In comparison with their share of the population, blacks in Evanston are nearly five times more likely than whites to be cited for possession of small quantities of cannabis.

Statistics for the fourth quarter of 2016, to be presented at Monday night’s City Council Human Services Committee meeting, show that blacks, who make up 17.6 percent of the city’s population, were issued 51.1 percent of the citations for possession of less than 10 grams of cannabis.

By comparison, whites, who make up 61.2 percent of the city’s population, received 36.2 percent of the cannabis citations.

Hispanics, 9 percent of the population, received  6.4 percent of the citations. And members of other racial groups, who make up 12.2 percent of the population, received 6.4 percent of the citations.

The population percentatives are based on figures from the 2010 U.S. Census.

There are similar large disparities in cannabis citations by gender, with females receiving just 17 percent of citations, compared to 83 percent for males.

Cannabis citations are issued in the largest numbers in city wards that have a substantial minority population.

Police Chief Richard Eddington has said that cannabis arrests tend to take place where people congregate on the street and where police receive complaints from neighbors about drug dealing, and that both of those things tends to happen most often in low-income neighborhoods.

And the citations are most often issued to young adults, with more than half of the 47 citations issued in the fourth quarter going to people between 21 and 30 years of age.

In 2011 the City Council approved a plan to reduce penalties for possession of small amounts of marijuana by shifting to issuing citations that are heard in the city’s administrative adjudication process, rather than misdemeanor violations heard in criminal court in Skokie.

Previously nearly 60 percent of the arrests for small quantities of cannabis possession were handled through the criminal court.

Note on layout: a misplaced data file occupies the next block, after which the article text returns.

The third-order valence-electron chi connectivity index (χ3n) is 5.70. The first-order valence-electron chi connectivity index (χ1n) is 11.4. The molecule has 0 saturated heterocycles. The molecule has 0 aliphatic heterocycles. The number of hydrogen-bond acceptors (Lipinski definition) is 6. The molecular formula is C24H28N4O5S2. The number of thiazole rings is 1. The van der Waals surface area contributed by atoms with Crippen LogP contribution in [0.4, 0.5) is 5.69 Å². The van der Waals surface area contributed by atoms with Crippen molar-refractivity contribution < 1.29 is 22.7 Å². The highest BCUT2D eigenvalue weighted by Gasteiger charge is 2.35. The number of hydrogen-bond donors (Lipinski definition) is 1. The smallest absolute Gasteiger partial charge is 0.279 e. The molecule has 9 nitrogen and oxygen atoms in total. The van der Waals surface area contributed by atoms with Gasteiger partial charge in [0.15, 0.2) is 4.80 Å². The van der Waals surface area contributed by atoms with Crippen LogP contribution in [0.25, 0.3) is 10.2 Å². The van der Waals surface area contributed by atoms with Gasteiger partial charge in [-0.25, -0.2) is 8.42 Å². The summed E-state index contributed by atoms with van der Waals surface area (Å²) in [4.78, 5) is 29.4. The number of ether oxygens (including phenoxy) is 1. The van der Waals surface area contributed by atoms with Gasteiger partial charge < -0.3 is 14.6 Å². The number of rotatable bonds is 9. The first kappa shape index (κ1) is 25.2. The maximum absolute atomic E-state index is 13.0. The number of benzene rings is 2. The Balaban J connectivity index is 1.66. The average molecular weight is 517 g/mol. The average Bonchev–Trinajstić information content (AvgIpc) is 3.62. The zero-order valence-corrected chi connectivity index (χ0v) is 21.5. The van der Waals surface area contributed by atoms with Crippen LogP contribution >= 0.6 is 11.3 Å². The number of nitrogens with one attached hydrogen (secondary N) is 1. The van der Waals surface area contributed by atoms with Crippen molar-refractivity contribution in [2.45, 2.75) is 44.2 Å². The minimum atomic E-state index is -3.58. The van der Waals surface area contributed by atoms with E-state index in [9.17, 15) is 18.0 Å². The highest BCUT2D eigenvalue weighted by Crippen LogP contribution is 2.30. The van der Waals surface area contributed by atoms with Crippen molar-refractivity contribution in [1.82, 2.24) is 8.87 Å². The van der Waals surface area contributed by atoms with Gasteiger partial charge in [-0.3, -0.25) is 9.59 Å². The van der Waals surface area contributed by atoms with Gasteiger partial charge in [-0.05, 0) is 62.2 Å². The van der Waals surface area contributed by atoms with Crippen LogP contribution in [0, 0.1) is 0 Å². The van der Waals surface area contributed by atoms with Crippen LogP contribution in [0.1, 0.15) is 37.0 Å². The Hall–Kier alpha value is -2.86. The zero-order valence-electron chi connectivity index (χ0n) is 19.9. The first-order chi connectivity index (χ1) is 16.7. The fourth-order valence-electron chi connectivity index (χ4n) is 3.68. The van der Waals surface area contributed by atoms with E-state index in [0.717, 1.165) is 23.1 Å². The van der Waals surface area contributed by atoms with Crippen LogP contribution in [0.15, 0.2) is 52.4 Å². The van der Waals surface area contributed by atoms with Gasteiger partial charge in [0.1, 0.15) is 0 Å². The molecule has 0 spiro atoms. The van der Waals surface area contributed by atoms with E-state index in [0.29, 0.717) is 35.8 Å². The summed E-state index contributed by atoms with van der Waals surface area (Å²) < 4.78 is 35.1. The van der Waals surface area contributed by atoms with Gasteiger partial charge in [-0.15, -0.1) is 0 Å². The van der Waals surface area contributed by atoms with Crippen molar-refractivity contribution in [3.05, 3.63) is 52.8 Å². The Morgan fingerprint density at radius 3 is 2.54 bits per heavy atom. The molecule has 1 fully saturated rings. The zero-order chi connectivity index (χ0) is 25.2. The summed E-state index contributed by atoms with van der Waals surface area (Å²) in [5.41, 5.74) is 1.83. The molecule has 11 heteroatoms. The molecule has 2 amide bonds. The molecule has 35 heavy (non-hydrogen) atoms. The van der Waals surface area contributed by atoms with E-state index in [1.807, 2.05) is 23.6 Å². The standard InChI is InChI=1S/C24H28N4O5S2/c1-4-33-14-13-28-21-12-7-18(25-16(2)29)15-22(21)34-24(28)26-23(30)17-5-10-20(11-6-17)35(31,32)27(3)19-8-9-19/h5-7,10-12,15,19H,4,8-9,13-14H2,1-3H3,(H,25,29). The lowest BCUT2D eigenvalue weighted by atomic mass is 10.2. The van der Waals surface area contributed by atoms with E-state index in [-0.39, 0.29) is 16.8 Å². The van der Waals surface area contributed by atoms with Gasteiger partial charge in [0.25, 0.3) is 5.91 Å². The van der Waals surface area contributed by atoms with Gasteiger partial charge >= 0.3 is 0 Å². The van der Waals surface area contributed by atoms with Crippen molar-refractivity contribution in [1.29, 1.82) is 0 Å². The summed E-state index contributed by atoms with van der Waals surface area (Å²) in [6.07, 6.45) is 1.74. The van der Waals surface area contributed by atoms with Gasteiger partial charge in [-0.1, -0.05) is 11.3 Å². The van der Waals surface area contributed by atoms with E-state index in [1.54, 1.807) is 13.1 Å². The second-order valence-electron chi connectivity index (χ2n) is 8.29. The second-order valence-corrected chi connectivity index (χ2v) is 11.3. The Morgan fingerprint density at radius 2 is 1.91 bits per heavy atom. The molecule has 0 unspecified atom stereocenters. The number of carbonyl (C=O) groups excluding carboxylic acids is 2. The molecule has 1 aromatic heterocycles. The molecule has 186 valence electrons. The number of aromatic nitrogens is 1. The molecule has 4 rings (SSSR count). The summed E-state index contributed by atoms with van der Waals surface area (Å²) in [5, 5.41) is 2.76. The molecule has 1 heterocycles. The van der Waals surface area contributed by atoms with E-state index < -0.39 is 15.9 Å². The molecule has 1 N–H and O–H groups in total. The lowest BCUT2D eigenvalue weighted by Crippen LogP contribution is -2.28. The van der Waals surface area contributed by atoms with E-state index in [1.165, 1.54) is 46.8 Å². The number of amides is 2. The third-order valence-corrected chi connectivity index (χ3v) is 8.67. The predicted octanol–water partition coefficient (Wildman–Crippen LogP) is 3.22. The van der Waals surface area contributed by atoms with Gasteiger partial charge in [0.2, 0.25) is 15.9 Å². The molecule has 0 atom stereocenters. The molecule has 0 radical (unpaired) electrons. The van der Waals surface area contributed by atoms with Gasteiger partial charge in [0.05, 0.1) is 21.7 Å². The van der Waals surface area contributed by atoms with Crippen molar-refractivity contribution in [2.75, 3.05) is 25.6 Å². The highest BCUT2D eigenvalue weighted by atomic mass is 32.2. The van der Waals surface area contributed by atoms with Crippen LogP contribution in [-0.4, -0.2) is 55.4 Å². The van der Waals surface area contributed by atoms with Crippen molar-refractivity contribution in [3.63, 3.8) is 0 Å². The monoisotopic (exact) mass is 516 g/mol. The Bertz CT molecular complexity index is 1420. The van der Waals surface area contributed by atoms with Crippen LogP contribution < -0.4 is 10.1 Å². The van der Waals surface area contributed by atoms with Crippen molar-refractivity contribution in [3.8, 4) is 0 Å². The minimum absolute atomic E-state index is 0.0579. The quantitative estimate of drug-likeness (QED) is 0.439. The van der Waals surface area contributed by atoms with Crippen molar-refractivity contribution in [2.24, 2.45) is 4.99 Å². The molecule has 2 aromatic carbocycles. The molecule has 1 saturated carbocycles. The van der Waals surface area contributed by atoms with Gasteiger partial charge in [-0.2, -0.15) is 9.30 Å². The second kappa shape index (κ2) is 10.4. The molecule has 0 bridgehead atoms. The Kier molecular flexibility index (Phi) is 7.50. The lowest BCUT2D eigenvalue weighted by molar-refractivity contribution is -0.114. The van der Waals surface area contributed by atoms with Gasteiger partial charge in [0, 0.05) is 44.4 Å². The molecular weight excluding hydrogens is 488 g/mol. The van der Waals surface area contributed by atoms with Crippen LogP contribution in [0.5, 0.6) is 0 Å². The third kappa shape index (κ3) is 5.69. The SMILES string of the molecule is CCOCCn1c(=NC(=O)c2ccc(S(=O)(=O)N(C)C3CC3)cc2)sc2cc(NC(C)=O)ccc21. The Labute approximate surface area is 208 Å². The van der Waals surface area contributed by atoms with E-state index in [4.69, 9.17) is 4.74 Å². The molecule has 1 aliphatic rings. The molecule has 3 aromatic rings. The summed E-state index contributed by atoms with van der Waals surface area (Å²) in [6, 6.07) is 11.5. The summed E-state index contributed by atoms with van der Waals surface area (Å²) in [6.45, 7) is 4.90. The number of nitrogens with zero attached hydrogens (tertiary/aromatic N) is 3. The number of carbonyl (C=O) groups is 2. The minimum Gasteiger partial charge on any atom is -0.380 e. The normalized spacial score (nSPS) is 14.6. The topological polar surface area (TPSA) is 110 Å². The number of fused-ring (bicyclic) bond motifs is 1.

During the fourth quarter of 2016, Police Cmdr. Jody Wright says, only two cases of possession of less than 10 grams of cannabis led to charges in criminal court and those were for additional offenses arising from the same arrest.

Related story

Aldemen OK tickets for pot (11/29/2011)

Bill Smith is the editor and publisher of Evanston Now.

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  1. Disparity

    Well, it’s very obvious Evanston police are targeting males. 

    Could this be sexism? The only solution here is to hire more male officers, judges and prosecuters. 

    1. Institutional Sexism

      According to the District 65 statistics (located on their website), in 2014 just 14% of instructors were male in elementary classrooms. In grades 6-8, 18% of instructors were male. Law enforcement and the courts are important, but the impact of educators cannot be ignored.

    2. arrest rates

      Hi Anonymous Al:

      Your allegation that the Evanston Police department is sexist and anti-male is a serious charge that should not be made the lightly.  It is of course true that the Evanston Police arrest many more males then females however the likely reason for this is not sexism, as you suggest, but the fact that men commit more crimes then woman.  In light of this fact I hope you will withdraw your allegation.:)

      1. I’m trying to sort out

        I’m trying to sort out whether we have one case of snark here or two. I’m positive AnonAl wasn’t being completely straight in his post.  I’m still trying to sort out whether Dan is earnest and unaware of the implications of what he’s writing, or whether he’s trying to push Al’s point a little harder.

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